The English have always appreciated, even treasured, eccentricity, and nowhere was this more evident than in the staffing of the British Secret Service during WW II. In particular, a motley band of men and women located in Room 13 in the basement of the Admiralty building successfully launched one of the most bizarre deceptions of the entire war—Operation Mincemeat.
Based loosely on the ancient wartime strategy of the Trojan horse, the gang of room 13 outfitted a corpse as a British officer, stuffed his pockets with secret but misleading papers concerning the Allied invasion of southern Europe, and floated his body off the coast of Spain in hopes that the corpse’s false information would reach the Nazi command. The plan was quite simple, but devilishly difficult to execute. Stumbling blocks included finding a corpse, transporting the corpse, creating a persona for the corpse (including a girlfriend, family, and service record), composing the fake papers, monitoring the corpse’s journey, and not the least, getting the Nazi’s to take the bait.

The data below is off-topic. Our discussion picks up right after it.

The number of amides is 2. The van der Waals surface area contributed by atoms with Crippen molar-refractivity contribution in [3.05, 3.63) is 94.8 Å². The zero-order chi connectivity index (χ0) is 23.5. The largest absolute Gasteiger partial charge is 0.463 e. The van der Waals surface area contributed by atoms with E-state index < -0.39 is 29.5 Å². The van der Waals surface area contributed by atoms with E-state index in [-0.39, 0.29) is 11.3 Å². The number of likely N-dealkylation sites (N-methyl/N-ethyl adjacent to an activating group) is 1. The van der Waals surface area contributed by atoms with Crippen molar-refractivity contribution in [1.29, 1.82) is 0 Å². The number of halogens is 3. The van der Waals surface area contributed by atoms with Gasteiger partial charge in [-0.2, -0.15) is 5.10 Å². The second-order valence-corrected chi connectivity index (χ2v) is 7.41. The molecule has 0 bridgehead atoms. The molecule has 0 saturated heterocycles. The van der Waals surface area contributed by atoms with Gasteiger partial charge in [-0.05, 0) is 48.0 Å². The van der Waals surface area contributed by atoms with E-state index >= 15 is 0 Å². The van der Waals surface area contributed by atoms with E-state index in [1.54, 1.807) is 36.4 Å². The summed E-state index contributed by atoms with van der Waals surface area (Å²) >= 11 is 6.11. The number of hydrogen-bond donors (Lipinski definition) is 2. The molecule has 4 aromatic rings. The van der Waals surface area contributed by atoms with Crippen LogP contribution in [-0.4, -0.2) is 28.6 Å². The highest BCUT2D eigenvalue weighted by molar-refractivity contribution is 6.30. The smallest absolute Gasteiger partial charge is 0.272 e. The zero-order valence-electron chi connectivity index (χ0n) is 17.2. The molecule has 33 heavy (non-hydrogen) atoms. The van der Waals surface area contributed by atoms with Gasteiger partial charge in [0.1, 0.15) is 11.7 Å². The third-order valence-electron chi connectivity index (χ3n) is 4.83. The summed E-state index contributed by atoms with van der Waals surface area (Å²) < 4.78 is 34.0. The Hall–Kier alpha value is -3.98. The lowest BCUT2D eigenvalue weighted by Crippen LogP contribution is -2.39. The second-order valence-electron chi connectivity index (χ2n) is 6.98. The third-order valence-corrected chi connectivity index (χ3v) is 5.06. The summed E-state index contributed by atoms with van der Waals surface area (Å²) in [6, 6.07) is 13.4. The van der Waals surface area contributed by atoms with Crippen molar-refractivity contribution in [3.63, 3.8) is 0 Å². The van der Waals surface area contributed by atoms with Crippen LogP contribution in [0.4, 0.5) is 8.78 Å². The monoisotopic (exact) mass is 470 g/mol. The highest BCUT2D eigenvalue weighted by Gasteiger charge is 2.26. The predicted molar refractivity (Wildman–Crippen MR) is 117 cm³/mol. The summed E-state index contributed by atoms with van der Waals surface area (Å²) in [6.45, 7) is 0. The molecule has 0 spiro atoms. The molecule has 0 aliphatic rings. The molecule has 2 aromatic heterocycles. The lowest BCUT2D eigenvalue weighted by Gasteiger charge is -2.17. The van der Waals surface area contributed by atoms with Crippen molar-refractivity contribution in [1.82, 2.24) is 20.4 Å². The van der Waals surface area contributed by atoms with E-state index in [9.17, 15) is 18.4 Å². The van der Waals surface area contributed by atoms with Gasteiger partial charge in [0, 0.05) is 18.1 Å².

At times the entire exercise resembles a Judy & Mickey movie (“Let’s put on a show!”), but the dangers were very real if the Germans discovered the deception.
This is a remarkable true story, which includes all the ingredients of great spy fiction. I wouldn’t necessarily call it “beach” reading, but that is where I read it—in 2 days!